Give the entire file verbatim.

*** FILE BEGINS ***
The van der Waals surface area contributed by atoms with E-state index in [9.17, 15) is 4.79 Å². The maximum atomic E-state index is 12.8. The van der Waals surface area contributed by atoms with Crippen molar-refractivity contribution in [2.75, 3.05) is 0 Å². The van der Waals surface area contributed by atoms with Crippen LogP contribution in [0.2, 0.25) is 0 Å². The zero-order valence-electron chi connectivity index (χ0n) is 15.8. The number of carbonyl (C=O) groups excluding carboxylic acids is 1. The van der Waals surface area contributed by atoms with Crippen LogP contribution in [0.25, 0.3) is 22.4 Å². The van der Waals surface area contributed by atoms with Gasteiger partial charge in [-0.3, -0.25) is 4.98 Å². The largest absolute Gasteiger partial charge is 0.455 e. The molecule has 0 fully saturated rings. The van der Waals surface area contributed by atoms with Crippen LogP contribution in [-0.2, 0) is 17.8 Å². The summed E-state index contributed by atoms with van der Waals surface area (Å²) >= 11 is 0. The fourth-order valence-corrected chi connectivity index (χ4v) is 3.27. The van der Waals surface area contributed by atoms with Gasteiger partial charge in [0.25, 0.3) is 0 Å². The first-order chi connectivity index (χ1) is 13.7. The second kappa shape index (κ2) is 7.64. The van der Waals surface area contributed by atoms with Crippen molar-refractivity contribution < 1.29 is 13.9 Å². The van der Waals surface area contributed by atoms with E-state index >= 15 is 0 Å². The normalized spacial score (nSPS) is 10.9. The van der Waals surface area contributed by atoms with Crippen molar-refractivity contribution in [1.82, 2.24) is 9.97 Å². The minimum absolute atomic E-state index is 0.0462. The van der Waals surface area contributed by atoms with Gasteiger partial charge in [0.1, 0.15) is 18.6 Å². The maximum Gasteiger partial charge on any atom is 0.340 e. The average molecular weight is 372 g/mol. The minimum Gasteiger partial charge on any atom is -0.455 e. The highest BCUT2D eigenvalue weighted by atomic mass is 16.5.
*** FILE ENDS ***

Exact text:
The van der Waals surface area contributed by atoms with E-state index in [9.17, 15) is 4.79 Å². The maximum atomic E-state index is 12.8. The van der Waals surface area contributed by atoms with Crippen molar-refractivity contribution in [2.75, 3.05) is 0 Å². The van der Waals surface area contributed by atoms with Crippen LogP contribution in [0.2, 0.25) is 0 Å². The zero-order valence-electron chi connectivity index (χ0n) is 15.8. The number of carbonyl (C=O) groups excluding carboxylic acids is 1. The van der Waals surface area contributed by atoms with Crippen LogP contribution in [0.25, 0.3) is 22.4 Å². The van der Waals surface area contributed by atoms with Gasteiger partial charge in [-0.3, -0.25) is 4.98 Å². The largest absolute Gasteiger partial charge is 0.455 e. The molecule has 0 fully saturated rings. The van der Waals surface area contributed by atoms with Crippen LogP contribution in [-0.2, 0) is 17.8 Å². The summed E-state index contributed by atoms with van der Waals surface area (Å²) >= 11 is 0. The fourth-order valence-corrected chi connectivity index (χ4v) is 3.27. The van der Waals surface area contributed by atoms with Gasteiger partial charge in [0.25, 0.3) is 0 Å². The first-order chi connectivity index (χ1) is 13.7. The second kappa shape index (κ2) is 7.64. The van der Waals surface area contributed by atoms with Crippen molar-refractivity contribution < 1.29 is 13.9 Å². The van der Waals surface area contributed by atoms with E-state index >= 15 is 0 Å². The normalized spacial score (nSPS) is 10.9. The van der Waals surface area contributed by atoms with Crippen molar-refractivity contribution in [1.82, 2.24) is 9.97 Å². The minimum absolute atomic E-state index is 0.0462. The van der Waals surface area contributed by atoms with Gasteiger partial charge in [0.1, 0.15) is 18.6 Å². The maximum Gasteiger partial charge on any atom is 0.340 e. The average molecular weight is 372 g/mol. The minimum Gasteiger partial charge on any atom is -0.455 e. The highest BCUT2D eigenvalue weighted by atomic mass is 16.5.